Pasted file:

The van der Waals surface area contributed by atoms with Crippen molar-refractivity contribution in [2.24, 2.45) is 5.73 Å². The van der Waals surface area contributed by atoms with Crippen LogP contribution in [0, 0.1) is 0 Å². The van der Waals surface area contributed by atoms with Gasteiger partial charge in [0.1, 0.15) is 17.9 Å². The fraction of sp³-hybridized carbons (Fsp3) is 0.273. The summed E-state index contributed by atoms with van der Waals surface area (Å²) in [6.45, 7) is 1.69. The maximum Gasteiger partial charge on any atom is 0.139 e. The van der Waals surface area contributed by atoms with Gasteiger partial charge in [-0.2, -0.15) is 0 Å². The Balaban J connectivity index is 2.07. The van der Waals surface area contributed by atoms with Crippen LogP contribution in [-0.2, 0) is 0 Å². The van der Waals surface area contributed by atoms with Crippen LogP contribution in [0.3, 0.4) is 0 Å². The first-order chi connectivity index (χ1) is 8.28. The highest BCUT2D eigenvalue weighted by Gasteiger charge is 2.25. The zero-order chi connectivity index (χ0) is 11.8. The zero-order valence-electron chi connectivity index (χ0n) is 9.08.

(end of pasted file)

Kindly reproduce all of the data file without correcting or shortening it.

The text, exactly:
The van der Waals surface area contributed by atoms with Crippen molar-refractivity contribution in [2.24, 2.45) is 5.73 Å². The van der Waals surface area contributed by atoms with Crippen LogP contribution in [0, 0.1) is 0 Å². The van der Waals surface area contributed by atoms with Gasteiger partial charge in [0.1, 0.15) is 17.9 Å². The fraction of sp³-hybridized carbons (Fsp3) is 0.273. The summed E-state index contributed by atoms with van der Waals surface area (Å²) in [6.45, 7) is 1.69. The maximum Gasteiger partial charge on any atom is 0.139 e. The van der Waals surface area contributed by atoms with Gasteiger partial charge in [-0.2, -0.15) is 0 Å². The Balaban J connectivity index is 2.07. The van der Waals surface area contributed by atoms with Crippen LogP contribution in [-0.2, 0) is 0 Å². The van der Waals surface area contributed by atoms with Crippen LogP contribution in [0.3, 0.4) is 0 Å². The first-order chi connectivity index (χ1) is 8.28. The highest BCUT2D eigenvalue weighted by Gasteiger charge is 2.25. The zero-order chi connectivity index (χ0) is 11.8. The zero-order valence-electron chi connectivity index (χ0n) is 9.08.